Hospital general counsel enjoys diverse workload

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In-House Counsel

After spending 12 years in the health-care field as an X-ray technician, an in-house counsel for a hospital network in Indianapolis seems to be in the right place.

Shelley Fraser has been at Community Health Network for almost two years after hearing about the job from a neighbor of someone who worked in Community’s legal department. At that time, she’d been working for the firm now known as Taft Stettinius & Hollister for about five years, where she practiced health-care law.

shelley fraser Shelley Fraser, in-house counsel for Community Health Network in Indianapolis, went to law school to pursue a practice in health-care law after being an X-ray technician for 12 years. (IBJ Photo/ Perry Reichanadter)

Her main interest in going to law school was to practice something in the field of health care, so she enjoyed that job where she had experience with transactional and regulatory work in the health-care field.

But she was also excited for a new opportunity and ready for a change where she could focus on just one client. She also saw potential of being able to spend more time with her family – she was pregnant at the time – and spend less time worrying about billable hours and business development. She added this doesn’t mean she has any less work – if anything she might have more work – but it’s also faster paced and more focused because she only has the one client.

Today, as assistant general counsel to Community Health Network, she splits her time between an office at Community Hospital East and another office at Visionary Enterprises Inc.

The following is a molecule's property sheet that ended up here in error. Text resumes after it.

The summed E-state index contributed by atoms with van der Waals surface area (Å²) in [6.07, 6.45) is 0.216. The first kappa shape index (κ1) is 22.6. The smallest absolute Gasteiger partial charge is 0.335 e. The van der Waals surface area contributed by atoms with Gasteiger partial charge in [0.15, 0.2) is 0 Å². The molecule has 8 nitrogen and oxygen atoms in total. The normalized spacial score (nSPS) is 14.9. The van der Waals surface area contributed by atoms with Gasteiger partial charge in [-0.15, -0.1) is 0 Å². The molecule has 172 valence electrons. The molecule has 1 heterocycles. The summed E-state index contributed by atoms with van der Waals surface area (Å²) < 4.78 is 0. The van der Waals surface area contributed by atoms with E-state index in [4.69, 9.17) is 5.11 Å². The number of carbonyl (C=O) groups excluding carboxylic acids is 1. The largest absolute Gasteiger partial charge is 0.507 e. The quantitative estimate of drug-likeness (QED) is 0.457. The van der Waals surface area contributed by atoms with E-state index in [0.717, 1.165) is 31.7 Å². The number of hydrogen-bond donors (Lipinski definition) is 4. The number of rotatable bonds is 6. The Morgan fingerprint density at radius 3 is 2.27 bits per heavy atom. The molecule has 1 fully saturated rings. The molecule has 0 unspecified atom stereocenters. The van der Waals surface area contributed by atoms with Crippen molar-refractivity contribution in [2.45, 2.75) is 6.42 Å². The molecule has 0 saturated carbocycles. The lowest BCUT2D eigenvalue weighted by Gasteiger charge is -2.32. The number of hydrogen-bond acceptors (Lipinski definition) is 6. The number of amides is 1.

“VEI is essentially the innovative development arm of the network – it owns and manages numerous ambulatory surgery centers, manages physician practices, and owns and manages real estate in addition to many other business ventures,” she said.

Each of those offices also has a member of the legal department who is there full time – Karen Ann Lloyd is at Community Hospital East, and Karen Turner is at VEI. The three of them oversee the legal issues of the network that includes 11,000 employees around central Indiana. She also said the three attorneys work well together, and she never feels isolated.

“It’s more of a team environment,” she said. “We don’t collaborate on everything, but we always support each other.”

There are five hospitals, plus more than 90 sites of care, which have a wide range of legal issues, she said.

In her role, she continues to work on transactional and regulatory compliance, but she and other general counsels also address tax, employment, mental health issues, and even criminal questions. She said the work is diverse and no two days are ever alike.

While she doesn’t often use her clinical background in her day-to-day work, she said it does help her understand how a hospital works, including the importance of focusing on the needs of patients.

She also said as a member of the risk-management team for the hospital network, even though things have changed since she was in the field, when she works with nurses she at least has an understanding of what they do because of her background.

While it doesn’t happen every day, from time to time she is able to affect patients’ lives directly – something she misses from her time as an X-ray technician. This usually only happens when she receives a call from the intensive care unit regarding a patient who is incapacitated and a decision needs to be made about the patient’s treatment, even if there’s no clearly defined person who can speak on behalf of the patient.